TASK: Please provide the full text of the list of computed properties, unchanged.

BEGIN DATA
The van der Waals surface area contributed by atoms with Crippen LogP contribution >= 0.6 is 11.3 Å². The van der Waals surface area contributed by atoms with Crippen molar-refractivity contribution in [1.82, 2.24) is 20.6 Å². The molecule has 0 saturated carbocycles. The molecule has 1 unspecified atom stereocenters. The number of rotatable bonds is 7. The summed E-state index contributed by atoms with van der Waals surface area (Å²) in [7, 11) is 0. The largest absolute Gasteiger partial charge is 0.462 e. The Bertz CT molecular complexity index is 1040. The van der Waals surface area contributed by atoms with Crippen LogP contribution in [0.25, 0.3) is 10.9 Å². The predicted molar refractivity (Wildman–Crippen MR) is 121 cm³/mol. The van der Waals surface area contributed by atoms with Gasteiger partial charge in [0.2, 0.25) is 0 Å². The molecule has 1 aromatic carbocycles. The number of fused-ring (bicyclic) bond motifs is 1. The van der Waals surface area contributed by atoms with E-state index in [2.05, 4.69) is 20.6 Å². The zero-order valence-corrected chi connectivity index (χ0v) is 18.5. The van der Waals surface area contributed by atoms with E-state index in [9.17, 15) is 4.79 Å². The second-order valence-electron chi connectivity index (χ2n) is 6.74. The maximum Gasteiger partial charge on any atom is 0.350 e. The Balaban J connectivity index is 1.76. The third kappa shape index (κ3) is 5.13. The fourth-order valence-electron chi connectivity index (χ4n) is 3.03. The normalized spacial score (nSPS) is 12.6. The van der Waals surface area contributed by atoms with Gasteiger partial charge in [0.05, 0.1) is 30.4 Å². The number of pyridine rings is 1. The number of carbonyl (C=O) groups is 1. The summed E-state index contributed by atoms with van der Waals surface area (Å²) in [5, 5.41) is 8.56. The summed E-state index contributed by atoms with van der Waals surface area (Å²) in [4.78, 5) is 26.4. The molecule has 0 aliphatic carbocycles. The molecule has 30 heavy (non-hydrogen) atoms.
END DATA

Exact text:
The van der Waals surface area contributed by atoms with Crippen LogP contribution >= 0.6 is 11.3 Å². The van der Waals surface area contributed by atoms with Crippen molar-refractivity contribution in [1.82, 2.24) is 20.6 Å². The molecule has 0 saturated carbocycles. The molecule has 1 unspecified atom stereocenters. The number of rotatable bonds is 7. The summed E-state index contributed by atoms with van der Waals surface area (Å²) in [7, 11) is 0. The largest absolute Gasteiger partial charge is 0.462 e. The Bertz CT molecular complexity index is 1040. The van der Waals surface area contributed by atoms with Crippen LogP contribution in [0.25, 0.3) is 10.9 Å². The predicted molar refractivity (Wildman–Crippen MR) is 121 cm³/mol. The van der Waals surface area contributed by atoms with Gasteiger partial charge in [0.2, 0.25) is 0 Å². The molecule has 1 aromatic carbocycles. The number of fused-ring (bicyclic) bond motifs is 1. The van der Waals surface area contributed by atoms with E-state index in [2.05, 4.69) is 20.6 Å². The zero-order valence-corrected chi connectivity index (χ0v) is 18.5. The van der Waals surface area contributed by atoms with E-state index in [9.17, 15) is 4.79 Å². The second-order valence-electron chi connectivity index (χ2n) is 6.74. The maximum Gasteiger partial charge on any atom is 0.350 e. The Balaban J connectivity index is 1.76. The third kappa shape index (κ3) is 5.13. The fourth-order valence-electron chi connectivity index (χ4n) is 3.03. The normalized spacial score (nSPS) is 12.6. The van der Waals surface area contributed by atoms with Gasteiger partial charge in [0.05, 0.1) is 30.4 Å². The number of pyridine rings is 1. The number of carbonyl (C=O) groups is 1. The summed E-state index contributed by atoms with van der Waals surface area (Å²) in [5, 5.41) is 8.56. The summed E-state index contributed by atoms with van der Waals surface area (Å²) in [4.78, 5) is 26.4. The molecule has 0 aliphatic carbocycles. The molecule has 30 heavy (non-hydrogen) atoms.